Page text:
5. Limit vertical clearance to Difference: Maryland Guidance did not address a vertical limit.


In January 2019, the Pennsylvania Department of Environmental Protection (PA-DEP) released an FAQ sheet on permitting solar panel farms for erosion and sediment control and stormwater management.. Five major differences from previous jurisdictions include:

  1. The condition after construction should have a minimum of 90% uniform perennial vegetation cover with a density capable of resisting accelerated erosion and sedimentation. This differs from the standard PA requirement of 70% perennial vegetation cover, as the vegetation functions as the primary PCSM BMP (Post Construction Stormwater Management Best Management Practice) for the solar farm.
  2. The disconnect length used in PCSM calculations is from the drip edge of the panel to the drip edge of the next panel (at a minimum, this is 2 times the length allowed in previous jurisdictions).
  3. Projects requiring grading in network areas with slopes between 10 and 15% may be acceptable after site assessment and certification by a qualified professional engineer and the addition of slope protection, if necessary.
  4. The project should minimize the vertical clearance of the solar array from the ground, using additional controls to deal with accelerated erosion when the lowest vertical clearance exceeds 10 feet.
  5. If the solar array support structure/foundation is more than 5% of the project site area, the applicant will be required to perform a stormwater analysis in accordance with standard NPDES requirements.


With the passage of the Virginia Clean Economy Act of 2020 and the implementation of the Permit-By-Rule (PBR) process, Virginia ranked among the top 4 states for solar development in 2021. Commonwealth Stormwater (VSMP) also appeared to be more attractive to solar developers, as ground-mounted solar installations were not required to include solar panel waterproofing in stormwater calculations, only the foundations were taken into account.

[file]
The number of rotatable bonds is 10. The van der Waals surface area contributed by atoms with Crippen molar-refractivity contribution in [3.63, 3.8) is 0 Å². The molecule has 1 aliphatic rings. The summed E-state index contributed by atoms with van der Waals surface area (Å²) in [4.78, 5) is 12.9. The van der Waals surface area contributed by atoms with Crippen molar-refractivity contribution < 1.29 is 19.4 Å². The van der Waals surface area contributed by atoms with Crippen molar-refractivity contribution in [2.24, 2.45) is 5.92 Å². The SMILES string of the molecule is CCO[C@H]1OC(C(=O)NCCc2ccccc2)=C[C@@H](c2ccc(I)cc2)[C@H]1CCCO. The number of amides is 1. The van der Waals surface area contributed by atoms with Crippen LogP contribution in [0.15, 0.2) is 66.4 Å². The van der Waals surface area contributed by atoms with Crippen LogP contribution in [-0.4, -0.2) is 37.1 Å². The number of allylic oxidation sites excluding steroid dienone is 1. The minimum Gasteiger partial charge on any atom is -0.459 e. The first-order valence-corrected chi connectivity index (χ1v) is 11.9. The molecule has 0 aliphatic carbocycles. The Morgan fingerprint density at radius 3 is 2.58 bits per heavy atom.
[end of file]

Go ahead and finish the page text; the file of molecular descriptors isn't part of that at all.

Virginia’s Department of Environmental Quality (DEQ) later determined that this method underestimated post-development runoff from solar arrays and negatively impacted downstream homeowners.

On March 29, 2022, the DEQ issued a memo stating that the following stormwater guidelines should be incorporated into ground-mounted solar installations:

  1. Quantity: Solar panels should be considered unconnected impermeable areas when calculating water quantity after development.
  2. Quality: Solar panels should be considered impervious areas when performing post-development water quality calculations using the Virginia Runoff Reduction Method (VRRM). The panel area can be considered a “simple disconnect” for these calculations.
  3. Alternative methods of meeting stormwater quantity and quality requirements are not prohibited.